Edinburgh Research Explorer

Historic Digital Survey: Reality Capture and Automatic Data Processing for the Interpretation and Analysis of Historic Architectural Rubble Masonry

Research output: Chapter in Book/Report/Conference proceedingConference contribution

Related Edinburgh Organisations

Original languageEnglish
Title of host publicationStructural Analysis of Historical Constructions
Subtitle of host publicationAn Interdisciplinary Approach
PublisherSpringer International Publishing
Number of pages9
ISBN (Electronic)978-3-319-99441-3
ISBN (Print)9783319994406
Publication statusPublished - Sep 2018
Event11th International Conference on Structural Analysis of Historical Constructions - JW Marriott Hotel , Cusco, Peru
Duration: 11 Sep 201813 Sep 2018


Conference11th International Conference on Structural Analysis of Historical Constructions
Abbreviated titleSAHC 2018
Internet address


Detailed segmentation for the analysis of rubble masonry substrates is complex due to the lack of uniformity in size, geometry, coursing, bonding, and materials composition and texture of the individual stones. State-of-the-art technologies, such as Terrestrial Laser Scanning (TLS) or photogrammetry, deliver precise geometrical and coloured data that can be processed by means of innovative techniques to segment and label these masonry units. The automatic segmentation of individual stones supports further analysis of rubble masonry via several parameters related to their geometry and face colour. These can be utilised for deciphering architectural construction methods and changes in materials, as well as being employed for practical maintenance and repair operations. This paper presents a new strategy for investigating historic masonry substrates, especially from the perspective of data processing methods supporting the automated segmentation and labelling of rubble stone walls. In particular, an innovative method based on the Continuous Wavelet Transform (CWT) is proposed for the automatic segmentation of rubble stone walls, which subsequently enables the automated analysis of the individual stones and mortar regions. Different experiments have been conducted on two significant Cultural Heritage (CH) buildings in Scotland, with the results clearly demonstrating the potential of the proposed method for historic interpretation and analysis.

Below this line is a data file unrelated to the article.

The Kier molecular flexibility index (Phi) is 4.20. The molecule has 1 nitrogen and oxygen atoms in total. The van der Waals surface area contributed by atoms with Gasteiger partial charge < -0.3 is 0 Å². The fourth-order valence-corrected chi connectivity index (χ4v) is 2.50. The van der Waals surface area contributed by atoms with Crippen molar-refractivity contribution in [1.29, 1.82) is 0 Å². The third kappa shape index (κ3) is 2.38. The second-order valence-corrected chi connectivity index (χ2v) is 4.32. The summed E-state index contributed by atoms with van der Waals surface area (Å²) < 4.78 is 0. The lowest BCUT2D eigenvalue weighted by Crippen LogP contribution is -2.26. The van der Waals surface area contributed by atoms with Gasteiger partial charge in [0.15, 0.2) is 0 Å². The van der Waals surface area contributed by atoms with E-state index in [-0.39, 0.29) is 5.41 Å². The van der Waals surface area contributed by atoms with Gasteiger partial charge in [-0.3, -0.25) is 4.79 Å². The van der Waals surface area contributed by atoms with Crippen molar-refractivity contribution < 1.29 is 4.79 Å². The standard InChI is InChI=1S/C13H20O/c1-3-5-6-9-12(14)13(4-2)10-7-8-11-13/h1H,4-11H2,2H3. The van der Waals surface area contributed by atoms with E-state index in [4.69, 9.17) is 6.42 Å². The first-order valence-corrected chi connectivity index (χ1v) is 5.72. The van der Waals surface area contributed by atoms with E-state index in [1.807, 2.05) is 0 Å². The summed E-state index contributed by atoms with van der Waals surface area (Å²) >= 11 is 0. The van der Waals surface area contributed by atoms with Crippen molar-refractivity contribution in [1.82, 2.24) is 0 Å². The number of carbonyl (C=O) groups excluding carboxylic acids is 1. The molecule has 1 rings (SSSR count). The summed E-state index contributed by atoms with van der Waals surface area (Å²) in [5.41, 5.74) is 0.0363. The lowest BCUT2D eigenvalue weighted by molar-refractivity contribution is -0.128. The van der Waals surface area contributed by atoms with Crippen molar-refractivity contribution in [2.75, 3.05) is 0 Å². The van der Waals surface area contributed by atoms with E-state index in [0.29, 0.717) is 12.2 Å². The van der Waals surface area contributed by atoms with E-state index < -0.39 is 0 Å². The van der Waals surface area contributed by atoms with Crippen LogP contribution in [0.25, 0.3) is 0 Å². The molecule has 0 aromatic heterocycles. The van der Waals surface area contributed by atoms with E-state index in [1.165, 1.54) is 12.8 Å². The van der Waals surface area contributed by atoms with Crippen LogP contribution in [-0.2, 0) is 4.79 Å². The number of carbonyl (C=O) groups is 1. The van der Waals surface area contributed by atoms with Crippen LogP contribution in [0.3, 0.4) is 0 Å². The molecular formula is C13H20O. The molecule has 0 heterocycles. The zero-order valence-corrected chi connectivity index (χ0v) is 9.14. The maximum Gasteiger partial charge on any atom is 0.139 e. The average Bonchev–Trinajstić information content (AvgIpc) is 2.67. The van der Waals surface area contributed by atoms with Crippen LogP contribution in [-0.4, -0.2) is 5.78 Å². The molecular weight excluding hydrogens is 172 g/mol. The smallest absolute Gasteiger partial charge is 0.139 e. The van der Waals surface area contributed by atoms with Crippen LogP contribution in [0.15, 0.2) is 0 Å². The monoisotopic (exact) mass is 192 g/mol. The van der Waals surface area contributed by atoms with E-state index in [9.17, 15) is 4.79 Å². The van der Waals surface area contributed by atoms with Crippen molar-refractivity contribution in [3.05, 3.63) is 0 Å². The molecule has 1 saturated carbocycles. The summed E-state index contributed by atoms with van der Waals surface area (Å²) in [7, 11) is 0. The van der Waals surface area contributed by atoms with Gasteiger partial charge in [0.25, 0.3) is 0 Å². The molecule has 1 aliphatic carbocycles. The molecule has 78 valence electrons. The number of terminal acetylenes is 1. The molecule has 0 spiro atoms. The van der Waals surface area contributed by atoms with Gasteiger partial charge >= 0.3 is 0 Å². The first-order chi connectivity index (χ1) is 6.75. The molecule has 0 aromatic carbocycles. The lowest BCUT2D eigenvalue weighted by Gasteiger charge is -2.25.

ID: 87623992